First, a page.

Video

Video African Media Tries to Educate Public About Ebola

While the Ebola epidemic continues to claim lives in West Africa, information technology specialists, together with radio and TV reporters, are battling misinformation and prejudice about the disease - using social media to educate the public about the deadly virus. VOA’s George Putic has more.
Video

Video Ferguson Calls For Justice as Anger, Violence Grips Community

Violence, anger and frustration continue to grip the small St. Louis suburb of Ferguson, Missouri. Protests broke out after a white police officer fatally shot an unarmed black teenager on August 9. The case has sparked outrage around the nation and prompted the White House to send U.S. Attorney Eric Holder to the small community of just over 20,000 people. VOA’s Mary Alice Salinas has more from Ferguson.
Video

Video Beheading Of US Journalist Breeds Outrage

U.S. and British authorities have launched an investigation into an Islamic State video showing the beheading of kidnapped American journalist James Foley by a militant with a British accent. The extremist group, which posted the video on the Internet Tuesday, said the murder was revenge for U.S. airstrikes on militant positions in Iraq - and has threatened to execute another American journalist it is holding. Henry Ridgwell has more from London.
Video

Video Family Robots - The Next Big Thing?

Robots that can help us with daily chores like cooking and cleaning are a long way off, but automatons that serve as family companions may be much closer. Researchers in the United States, France, Japan and other countries are racing to build robots that can entertain and perform some simpler tasks for us. VOA’s George Putic reports.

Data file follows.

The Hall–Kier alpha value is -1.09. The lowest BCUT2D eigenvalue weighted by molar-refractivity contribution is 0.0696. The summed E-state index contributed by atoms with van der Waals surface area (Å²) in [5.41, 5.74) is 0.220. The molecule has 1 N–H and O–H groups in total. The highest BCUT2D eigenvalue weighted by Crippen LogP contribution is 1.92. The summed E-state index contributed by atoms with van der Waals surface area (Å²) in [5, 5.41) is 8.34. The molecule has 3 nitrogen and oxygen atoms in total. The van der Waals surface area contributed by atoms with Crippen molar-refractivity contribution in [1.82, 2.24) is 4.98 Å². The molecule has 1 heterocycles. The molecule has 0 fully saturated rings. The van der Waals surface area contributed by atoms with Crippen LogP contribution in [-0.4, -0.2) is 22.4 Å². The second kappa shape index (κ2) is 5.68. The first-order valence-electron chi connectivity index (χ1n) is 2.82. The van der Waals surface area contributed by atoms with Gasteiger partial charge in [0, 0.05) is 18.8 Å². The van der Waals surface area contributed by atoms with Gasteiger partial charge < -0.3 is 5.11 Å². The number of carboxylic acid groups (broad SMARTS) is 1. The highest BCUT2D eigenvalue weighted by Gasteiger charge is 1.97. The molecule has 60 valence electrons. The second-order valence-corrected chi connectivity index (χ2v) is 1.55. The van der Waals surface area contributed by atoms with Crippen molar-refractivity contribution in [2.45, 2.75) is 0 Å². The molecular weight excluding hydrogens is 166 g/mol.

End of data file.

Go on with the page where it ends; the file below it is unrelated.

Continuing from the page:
Video

Video In Ukraine, Fear and Distrust Remain Where Fighting has Stopped

As the Ukrainian military reclaims control of eastern cities from pro-Russian separatists, residents are getting a chance to rebuild their lives. VOA's Gabe Joselow reports from the town of Kramatorsk in Donetsk province, where a sense of fear is still in the air, and distrust of the government in Kyiv still runs deep.
Video

Video Five Patients Given Experimental Ebola Drug Said to Be Improving

The World Health Organization has approved the use of experimental treatments for Ebola patients in West Africa. The Ebola outbreak there is unprecedented, the disease deadly. The number of people who have died from Ebola has surpassed 1,200. VOA's Carol Pearson reports on the ethical considerations of allowing experimental drugs to be used.
Video

Video China Targets Overseas Assets of Corrupt Officials

As China presses forward with its anti-graft effort, authorities are targeting corrupt officials who have sent family members and assets overseas. The efforts have stirred up a debate at home on exactly how many officials take that route and how likely it is they will be caught. Rebecca Valli has this report.
Video

Video Leading The Fight Against Islamic State, Kurds Question Iraqi Future

Western countries including the United States have begun arming the Kurdish Peshmerga forces in northern Iraq to aid their battle against extremist Sunni militants from the Islamic State. But there are concerns that a heavily-armed Kurdistan Regional Government, or KRG, might seek to declare independence and cause the break-up of the Iraqi state. As Henry Ridgwell reports from London, the KRG says it will only seek greater autonomy from Baghdad.
Video

Video In Rural Kenya, Pressure Builds Against Female Circumcision

In some Kenyan communities, female genital mutilation remains a rite of passage. But activists are pushing back, with education for girls and with threats of punishment those who perform the circumcision. Mohammed Yusuf looks at the practice in the rural eastern community of Tharaka-Nithi.

AppleAndroid

New in Music Alley

The Hamilton Live

Paquito D'Rivera, who has won 12 Grammys, is celebrated both for his artistry in Latin jazz and his achievements as a classical composer. D'Rivera's latest project, “Jazz Meets the Classics,” was released this month. He joins us on the latest edition of "The Hamilton Live."